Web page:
Secure Distribution of SSL Private Keys with NGINX


This blog post describes several methods for securely distributing the SSL private keys that NGINX uses when hosting SSL‑encrypted websites. It explains:

For many deployments, the standard approach is sufficient. The two more sophisticated approaches discussed in this post block other ways an attacker can obtain SSL private keys. We’ll also look at a couple more techniques in follow‑up posts:

The approaches presented in this post apply to users who need to manage their own keys and create their own secure key‑distribution strategy. They are not necessary for users who are running NGINX in environments that already integrate with a secret store, such as Kubernetes.

This post applies to both NGINX Open Source and NGINX Plus. For ease of reading, we’ll refer to NGINX throughout.

Why Protect the SSL Private Key?

SSL/TLS is used to authenticate, encrypt, and verify the integrity of network transactions. Websites authenticate themselves using a public certificate signed by a Certificate Authority (CA), and demonstrate they own the certificate by performing calculations using the corresponding private key (which must be kept secret).

If the private key is compromised (disclosed to another entity), there are two main risks.

If the private key is compromised, your only recourse is to contact the CA and request that your certificate be revoked; you must then rely on clients to check and honor the revocation status.

In addition, it is good practice to use certificates with short expiry times (for example, Let’s Encrypt certificates expire after 90 days). Shortly before a certificate expires, you need to generate a new private key and obtain a new certificate from the CA. This reduces your exposure in the event the private key is compromised.

The NGINX Security Boundary

Which people and processes can access SSL private keys in NGINX?

First of all, any user who gains root access to the server running NGINX is able to read and use all resources that NGINX itself uses. For example, there are known methods to extract the SSL private key from the memory of a running process.

Therefore, no matter how the private key is stored and distributed, it’s not possible to protect the private key from an attacker with root privileges on the host server.

Next, any user who can modify and commit NGINX configuration can use that power in many ways – to open proxy access to internal services, to bypass authentication measures, etc. He or she can modify NGINX configuration to obtain root access (or equivalent) to the server, although tools like SELinux and AppArmor help mitigate against that possibility.

Therefore, it is generally not possible to protect the private key from an attacker who can modify and commit NGINX configuration.

Fortunately, any competent organization has sound security processes to make it difficult for an attacker to gain root privileges or to modify NGINX configuration.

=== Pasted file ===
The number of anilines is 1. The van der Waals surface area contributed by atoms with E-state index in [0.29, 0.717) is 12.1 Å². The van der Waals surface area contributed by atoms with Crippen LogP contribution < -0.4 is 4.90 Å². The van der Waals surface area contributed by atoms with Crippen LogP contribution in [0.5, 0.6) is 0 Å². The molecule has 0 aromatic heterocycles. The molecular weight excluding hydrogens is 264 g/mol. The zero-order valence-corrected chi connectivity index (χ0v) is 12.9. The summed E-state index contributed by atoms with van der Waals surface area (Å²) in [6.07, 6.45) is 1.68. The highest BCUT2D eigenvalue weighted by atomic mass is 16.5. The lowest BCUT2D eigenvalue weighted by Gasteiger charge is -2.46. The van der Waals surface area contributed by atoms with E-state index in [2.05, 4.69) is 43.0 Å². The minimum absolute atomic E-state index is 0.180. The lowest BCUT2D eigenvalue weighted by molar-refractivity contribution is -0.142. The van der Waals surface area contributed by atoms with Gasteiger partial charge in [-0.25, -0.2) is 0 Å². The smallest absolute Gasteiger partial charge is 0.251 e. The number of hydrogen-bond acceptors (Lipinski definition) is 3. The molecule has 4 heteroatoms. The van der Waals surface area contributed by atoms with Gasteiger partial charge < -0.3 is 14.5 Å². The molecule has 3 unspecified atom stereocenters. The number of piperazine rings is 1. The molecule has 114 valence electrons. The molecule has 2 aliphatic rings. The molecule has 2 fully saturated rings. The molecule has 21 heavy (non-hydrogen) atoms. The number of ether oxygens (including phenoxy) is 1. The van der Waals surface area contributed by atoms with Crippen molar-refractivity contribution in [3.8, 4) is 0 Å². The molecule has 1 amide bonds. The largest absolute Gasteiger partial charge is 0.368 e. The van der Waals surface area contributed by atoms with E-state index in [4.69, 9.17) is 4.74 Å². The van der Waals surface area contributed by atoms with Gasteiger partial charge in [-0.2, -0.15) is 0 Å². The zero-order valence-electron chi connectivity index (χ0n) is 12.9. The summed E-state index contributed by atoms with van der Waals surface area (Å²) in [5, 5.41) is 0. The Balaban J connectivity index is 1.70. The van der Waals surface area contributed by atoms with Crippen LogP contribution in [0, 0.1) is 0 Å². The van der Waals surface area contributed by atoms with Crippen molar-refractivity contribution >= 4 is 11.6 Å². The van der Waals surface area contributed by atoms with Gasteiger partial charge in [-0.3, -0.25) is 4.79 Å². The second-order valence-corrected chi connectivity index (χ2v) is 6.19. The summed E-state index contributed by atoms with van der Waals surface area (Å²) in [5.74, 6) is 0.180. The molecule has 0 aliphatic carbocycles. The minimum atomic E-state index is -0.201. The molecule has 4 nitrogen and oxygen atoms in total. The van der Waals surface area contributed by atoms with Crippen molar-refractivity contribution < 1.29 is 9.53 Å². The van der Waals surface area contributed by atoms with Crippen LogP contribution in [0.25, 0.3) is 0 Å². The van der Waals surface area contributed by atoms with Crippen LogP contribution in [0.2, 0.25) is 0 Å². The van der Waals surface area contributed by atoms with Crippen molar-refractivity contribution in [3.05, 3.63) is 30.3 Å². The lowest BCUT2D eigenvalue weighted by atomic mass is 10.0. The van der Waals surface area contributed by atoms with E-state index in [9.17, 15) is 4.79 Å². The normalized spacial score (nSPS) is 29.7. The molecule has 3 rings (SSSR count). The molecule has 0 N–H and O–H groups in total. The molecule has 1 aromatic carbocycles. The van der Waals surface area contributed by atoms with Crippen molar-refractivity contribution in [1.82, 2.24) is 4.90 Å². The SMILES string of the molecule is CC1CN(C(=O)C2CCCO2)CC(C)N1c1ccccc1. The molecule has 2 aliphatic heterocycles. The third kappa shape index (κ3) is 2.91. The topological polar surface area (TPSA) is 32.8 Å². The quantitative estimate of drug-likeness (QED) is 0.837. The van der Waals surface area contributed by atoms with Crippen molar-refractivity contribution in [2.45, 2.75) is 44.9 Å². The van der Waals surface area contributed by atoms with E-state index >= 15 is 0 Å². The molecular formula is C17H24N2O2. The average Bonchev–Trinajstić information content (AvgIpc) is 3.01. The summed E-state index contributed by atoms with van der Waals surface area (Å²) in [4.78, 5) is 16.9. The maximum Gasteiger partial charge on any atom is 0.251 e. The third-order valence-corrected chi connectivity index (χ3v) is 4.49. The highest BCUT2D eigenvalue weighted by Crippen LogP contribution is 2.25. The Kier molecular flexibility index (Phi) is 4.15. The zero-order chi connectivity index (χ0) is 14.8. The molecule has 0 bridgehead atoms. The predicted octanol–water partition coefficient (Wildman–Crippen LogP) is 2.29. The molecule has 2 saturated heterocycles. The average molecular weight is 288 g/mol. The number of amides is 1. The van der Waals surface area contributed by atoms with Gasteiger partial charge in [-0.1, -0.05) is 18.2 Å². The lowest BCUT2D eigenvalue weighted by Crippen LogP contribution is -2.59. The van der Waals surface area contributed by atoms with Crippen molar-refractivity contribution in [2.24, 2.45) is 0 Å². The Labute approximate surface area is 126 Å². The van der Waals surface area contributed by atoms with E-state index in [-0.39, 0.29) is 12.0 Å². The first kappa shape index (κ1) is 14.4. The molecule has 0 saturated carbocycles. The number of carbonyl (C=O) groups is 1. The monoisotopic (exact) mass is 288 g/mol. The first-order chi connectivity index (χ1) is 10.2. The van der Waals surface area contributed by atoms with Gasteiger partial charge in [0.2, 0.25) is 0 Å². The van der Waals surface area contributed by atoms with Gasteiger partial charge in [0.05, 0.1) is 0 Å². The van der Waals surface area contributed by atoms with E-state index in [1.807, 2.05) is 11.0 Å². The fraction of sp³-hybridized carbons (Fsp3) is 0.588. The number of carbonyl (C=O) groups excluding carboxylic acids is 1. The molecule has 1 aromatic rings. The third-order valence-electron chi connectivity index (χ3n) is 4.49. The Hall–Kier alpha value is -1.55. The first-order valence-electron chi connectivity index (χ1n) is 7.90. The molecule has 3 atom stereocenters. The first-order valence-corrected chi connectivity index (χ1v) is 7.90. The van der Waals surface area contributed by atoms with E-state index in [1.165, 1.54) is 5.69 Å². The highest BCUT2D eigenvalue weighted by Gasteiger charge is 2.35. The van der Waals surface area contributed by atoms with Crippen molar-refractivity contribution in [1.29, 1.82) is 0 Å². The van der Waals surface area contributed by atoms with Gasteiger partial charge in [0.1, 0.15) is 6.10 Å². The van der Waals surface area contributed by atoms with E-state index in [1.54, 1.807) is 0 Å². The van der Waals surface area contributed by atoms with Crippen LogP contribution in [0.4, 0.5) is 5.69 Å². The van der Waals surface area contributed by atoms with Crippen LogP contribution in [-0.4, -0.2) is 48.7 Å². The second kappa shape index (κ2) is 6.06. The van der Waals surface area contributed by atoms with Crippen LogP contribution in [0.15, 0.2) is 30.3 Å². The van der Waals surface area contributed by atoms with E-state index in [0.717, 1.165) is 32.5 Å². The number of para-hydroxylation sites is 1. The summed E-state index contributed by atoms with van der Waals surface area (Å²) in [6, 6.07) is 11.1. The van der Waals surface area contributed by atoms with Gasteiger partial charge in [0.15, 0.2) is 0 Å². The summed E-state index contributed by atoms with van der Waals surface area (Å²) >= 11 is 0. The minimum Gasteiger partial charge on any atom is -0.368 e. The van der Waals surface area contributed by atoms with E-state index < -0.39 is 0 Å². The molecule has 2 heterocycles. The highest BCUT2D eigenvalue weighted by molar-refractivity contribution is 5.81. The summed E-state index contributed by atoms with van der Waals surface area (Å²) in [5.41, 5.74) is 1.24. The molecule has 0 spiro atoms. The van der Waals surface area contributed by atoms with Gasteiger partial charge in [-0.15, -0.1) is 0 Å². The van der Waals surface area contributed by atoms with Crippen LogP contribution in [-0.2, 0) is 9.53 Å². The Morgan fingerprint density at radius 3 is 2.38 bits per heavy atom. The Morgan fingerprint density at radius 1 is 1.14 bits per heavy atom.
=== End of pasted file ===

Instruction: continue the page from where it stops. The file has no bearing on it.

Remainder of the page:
However, there are two other ways that a less privileged attacker might obtain access to the private key:

The processes described in this document seal these two attack methods.

Standard NGINX Configuration

We begin by reviewing what a typical NGINX configuration with SSL/TLS looks like:

server {
    listen 443 ssl;

    server_name a.dev0; 

    ssl_certificate         ssl/a.dev0.crt;
    ssl_certificate_key     ssl/a.dev0.key;

    location / {
        return 200 "Hello from service A\n";

The SSL public certificate (a.dev0.crt) and private key (a.dev0.key) are stored in the filesystem, at /etc/nginx/ssl/. The private key is only read by the NGINX master process, which typically runs as root, so you can set the strictest possible access permissions on it:

[email protected]:/etc/nginx/ssl# ls -l a.dev0.key
-r-------- 1 root root 1766 Aug 15 16:32 a.dev0.key

The private key must be available at all times; the NGINX master process reads it whenever the NGINX software starts, configuration is reloaded, or a syntax check is performed (nginx -t).

For more information on configuring SSL/TLS, see the NGINX Plus Admin Guide.

Security Implications of the Standard Configuration

As noted above, the SSL private key can be read by an attacker who gains root access to the running container, virtual machine, or server that is running the NGINX software.

Encrypting SSL Private Keys

NGINX supports encrypted private keys, using secure algorithms such as AES256:

[email protected]:/etc/nginx/ssl# mv a.dev0.key a.dev0.key.plain
[email protected]:/etc/nginx/ssl# openssl rsa -aes256 -in a.dev0.key.plain -out a.dev0.key
writing RSA key
Enter PEM pass phrase: secure password
Verifying - Enter PEM pass phrase: secure password again

When you then start NGINX, or reload or test NGINX configuration, NGINX requests the decryption password interactively:

[email protected]:/etc/nginx# nginx -t
Enter PEM pass phrase: secure password
nginx: the configuration file /etc/nginx/nginx.conf syntax is ok
nginx: configuration file /etc/nginx/nginx.conf test is successful

Using an SSL Password File